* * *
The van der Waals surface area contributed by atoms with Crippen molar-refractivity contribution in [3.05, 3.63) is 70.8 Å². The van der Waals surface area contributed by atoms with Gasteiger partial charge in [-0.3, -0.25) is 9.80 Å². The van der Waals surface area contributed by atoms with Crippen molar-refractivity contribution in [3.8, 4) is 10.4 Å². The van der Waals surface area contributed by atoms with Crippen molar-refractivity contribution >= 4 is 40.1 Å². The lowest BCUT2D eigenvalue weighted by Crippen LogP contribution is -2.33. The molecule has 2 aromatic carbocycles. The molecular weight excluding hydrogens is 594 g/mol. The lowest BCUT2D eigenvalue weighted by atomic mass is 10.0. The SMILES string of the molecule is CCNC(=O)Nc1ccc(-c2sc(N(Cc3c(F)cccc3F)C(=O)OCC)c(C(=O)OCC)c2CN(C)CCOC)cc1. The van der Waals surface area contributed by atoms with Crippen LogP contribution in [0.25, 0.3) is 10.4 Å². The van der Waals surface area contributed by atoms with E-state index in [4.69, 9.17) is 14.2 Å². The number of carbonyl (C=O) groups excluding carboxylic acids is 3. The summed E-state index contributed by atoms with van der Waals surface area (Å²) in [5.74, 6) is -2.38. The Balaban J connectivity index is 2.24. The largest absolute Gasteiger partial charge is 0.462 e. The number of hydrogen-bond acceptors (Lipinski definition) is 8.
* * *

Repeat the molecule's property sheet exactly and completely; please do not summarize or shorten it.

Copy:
The van der Waals surface area contributed by atoms with Crippen molar-refractivity contribution in [3.05, 3.63) is 70.8 Å². The van der Waals surface area contributed by atoms with Gasteiger partial charge in [-0.3, -0.25) is 9.80 Å². The van der Waals surface area contributed by atoms with Crippen molar-refractivity contribution in [3.8, 4) is 10.4 Å². The van der Waals surface area contributed by atoms with Crippen molar-refractivity contribution >= 4 is 40.1 Å². The lowest BCUT2D eigenvalue weighted by Crippen LogP contribution is -2.33. The molecule has 2 aromatic carbocycles. The molecular weight excluding hydrogens is 594 g/mol. The lowest BCUT2D eigenvalue weighted by atomic mass is 10.0. The SMILES string of the molecule is CCNC(=O)Nc1ccc(-c2sc(N(Cc3c(F)cccc3F)C(=O)OCC)c(C(=O)OCC)c2CN(C)CCOC)cc1. The van der Waals surface area contributed by atoms with Crippen LogP contribution in [0.25, 0.3) is 10.4 Å². The van der Waals surface area contributed by atoms with E-state index in [4.69, 9.17) is 14.2 Å². The number of carbonyl (C=O) groups excluding carboxylic acids is 3. The summed E-state index contributed by atoms with van der Waals surface area (Å²) in [5.74, 6) is -2.38. The Balaban J connectivity index is 2.24. The largest absolute Gasteiger partial charge is 0.462 e. The number of hydrogen-bond acceptors (Lipinski definition) is 8.